2. For apps like cabal and fritter to experiment with more risky policies, like auto-adding.

It's also important to note -- this DEP was motivated by the need for something that works in the near-term. I expect it to be a stepping stone to a more sophisticated solution.

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noffle commented Jun 2, 2018

I like the idea of the dat/DEP core pieces not worrying too much about policy matters, like authorization, which many different userland app will have different opinions on and needs from. I wonder if it'd make sense to hold off on this DEP until hyperdb makes user-implemented authorization models possible, and see if this DEP is still necessary?

imho specs are so much heavier than a module doing a semver bump to add/remove an API; my preference is to explore the latter option first.

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pfrazee commented Jun 3, 2018

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RangerMauve commented Jun 3, 2018

@pfrazee What sort of API were you aiming for from a beaker perspective? It doesn't look like this would be used as a PeerSocket.

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RangerMauve commented Jun 4, 2018

If it'll be using the same-origin policy, what will that mean for DNS?

If I publish session data on dat://fritter.hashbase.io, will that conflict with dat://9900f9aad4d6e79e0beb1c46333852b99829e4dfcdfa9b690eeeab3c367c1b9a?

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pfrazee commented Jun 5, 2018

@RangerMauve I'm still thinking about the API, but I'll write something up soon. I'm also going to write up a DEP for ephemeral messages that's similar to this, and the overall API design will depend on that too.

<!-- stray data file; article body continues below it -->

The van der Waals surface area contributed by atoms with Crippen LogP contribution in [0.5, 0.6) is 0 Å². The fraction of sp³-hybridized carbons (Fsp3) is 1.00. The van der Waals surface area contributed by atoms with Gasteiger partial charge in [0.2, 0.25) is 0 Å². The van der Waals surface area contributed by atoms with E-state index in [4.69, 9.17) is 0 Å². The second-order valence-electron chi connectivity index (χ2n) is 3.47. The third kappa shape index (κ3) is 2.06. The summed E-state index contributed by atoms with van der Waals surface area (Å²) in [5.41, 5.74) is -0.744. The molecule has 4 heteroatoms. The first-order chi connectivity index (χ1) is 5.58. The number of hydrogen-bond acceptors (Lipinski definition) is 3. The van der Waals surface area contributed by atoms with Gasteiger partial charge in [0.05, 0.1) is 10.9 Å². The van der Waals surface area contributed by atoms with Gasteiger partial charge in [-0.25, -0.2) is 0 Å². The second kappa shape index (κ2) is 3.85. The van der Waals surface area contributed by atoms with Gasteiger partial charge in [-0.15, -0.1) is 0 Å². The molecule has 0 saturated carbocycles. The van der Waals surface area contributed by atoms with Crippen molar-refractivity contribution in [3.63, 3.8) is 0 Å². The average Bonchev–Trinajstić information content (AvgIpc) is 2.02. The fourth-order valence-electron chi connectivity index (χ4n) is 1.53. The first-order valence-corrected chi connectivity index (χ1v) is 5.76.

The domain names will not have an effect in this case. Beaker will resolve the current site to its raw URL, and only allow that site to access the session-data for itself.

@pfrazee pfrazee merged commit 4d83beb into datprotocol:master Jun 6, 2018

@pfrazee pfrazee deleted the pfrazee:session-data-extension branch Jun 6, 2018

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bnewbold commented Jun 9, 2018

I missed the boat on reviewing this earlier, but a few notes anyways:

"Any additional bytes should be truncated by the receiving client": I wouldn't ever truncate messages; this leads to debugging nightmares (see also packet fragmentation and UDP MTU truncation). I'd recommend dropping the whole connection ("fail fast"), or disregarding the entire message (though even the later could also be hard to debug, especially if session messages have variable size). None of these are actually great solutions though... what is the upgrade mechanism to expanding the size or complexity of this field in the future, while being backwards compatible with older clients/agents?